On March 13, 2019, The Hindu reported huge social media campaign about ‘online voting’ arrangement for the NRIs in the 2019 general election though Indian voting system has no provision of e-voting. On this, the Election Commission of India (ECI) had to give a public clarification and lodged complaint with the Delhi Police asking it to track down those spreading the “fake news”.
Same ECI addressed a letter to the union law ministry on November 27, 2020 proposing that necessary amendments be made in the Conduct of Election Rules, 1961 “at the earliest” to allow NRIs to vote through “electronically-transmitted postal ballot system (ETPBS)”; and, further wrote that the ECI is “technically and administratively ready to extend this facility to the elections of legislative assemblies of Assam, West Bengal, Kerala, Tamil Nadu and Puducherry”, reported Times of India on December 2, 2020.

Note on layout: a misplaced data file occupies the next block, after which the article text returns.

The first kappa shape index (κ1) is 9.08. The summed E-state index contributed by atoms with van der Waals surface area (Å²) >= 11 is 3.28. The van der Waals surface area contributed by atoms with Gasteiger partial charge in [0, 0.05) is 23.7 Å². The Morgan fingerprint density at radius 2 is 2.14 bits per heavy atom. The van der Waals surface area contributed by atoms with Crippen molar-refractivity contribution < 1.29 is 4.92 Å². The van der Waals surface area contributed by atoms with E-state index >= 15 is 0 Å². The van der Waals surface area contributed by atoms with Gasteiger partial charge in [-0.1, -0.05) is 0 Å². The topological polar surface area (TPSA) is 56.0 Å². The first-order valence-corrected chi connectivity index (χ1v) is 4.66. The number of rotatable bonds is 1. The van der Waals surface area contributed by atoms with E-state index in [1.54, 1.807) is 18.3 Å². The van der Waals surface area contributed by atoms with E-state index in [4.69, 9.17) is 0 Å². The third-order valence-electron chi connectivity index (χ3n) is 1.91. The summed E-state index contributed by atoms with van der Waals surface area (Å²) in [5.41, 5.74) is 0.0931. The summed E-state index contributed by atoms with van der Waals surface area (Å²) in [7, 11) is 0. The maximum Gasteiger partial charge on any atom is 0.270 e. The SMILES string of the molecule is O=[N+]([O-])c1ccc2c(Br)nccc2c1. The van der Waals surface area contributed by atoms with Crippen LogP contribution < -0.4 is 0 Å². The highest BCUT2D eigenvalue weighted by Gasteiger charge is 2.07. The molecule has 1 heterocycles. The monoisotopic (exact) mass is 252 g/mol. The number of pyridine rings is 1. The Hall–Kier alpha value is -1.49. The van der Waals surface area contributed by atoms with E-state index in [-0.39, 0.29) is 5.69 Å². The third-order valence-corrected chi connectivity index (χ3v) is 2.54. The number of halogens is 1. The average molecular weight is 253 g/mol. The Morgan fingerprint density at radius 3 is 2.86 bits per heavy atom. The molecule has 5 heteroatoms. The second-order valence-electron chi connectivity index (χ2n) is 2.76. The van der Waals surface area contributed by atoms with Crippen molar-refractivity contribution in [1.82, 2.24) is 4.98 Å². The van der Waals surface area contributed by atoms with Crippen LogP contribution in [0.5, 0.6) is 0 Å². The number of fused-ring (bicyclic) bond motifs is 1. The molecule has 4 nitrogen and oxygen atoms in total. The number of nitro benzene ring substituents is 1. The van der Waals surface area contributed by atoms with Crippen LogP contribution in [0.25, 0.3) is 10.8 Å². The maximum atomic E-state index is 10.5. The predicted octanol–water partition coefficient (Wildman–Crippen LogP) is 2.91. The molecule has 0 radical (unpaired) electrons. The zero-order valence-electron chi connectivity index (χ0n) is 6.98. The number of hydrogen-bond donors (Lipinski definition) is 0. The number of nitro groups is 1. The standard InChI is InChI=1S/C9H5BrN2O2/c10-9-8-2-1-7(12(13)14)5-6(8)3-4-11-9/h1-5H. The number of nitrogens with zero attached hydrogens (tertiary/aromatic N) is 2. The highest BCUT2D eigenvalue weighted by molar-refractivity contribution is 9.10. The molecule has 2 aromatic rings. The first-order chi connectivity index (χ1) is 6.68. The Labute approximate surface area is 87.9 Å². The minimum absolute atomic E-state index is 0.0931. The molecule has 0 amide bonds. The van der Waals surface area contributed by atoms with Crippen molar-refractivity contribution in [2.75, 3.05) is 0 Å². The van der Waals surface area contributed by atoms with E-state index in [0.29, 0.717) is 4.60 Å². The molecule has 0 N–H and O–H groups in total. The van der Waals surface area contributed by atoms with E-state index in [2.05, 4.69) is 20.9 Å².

On December 4, 2020, the CPI(M) wrote to the ECI protesting against such unilateral decision and demanded to “call all-party meeting before proposing any change in voting procedures” as has been the practice since Independence. Taking cue from the proposal of ECI for the NRIs to vote through ETPBS, the ruling dispensation targeted the huge number of migrants within the country for similar voting system for them. Hence, it is this draft National Policy on Migrant Workers.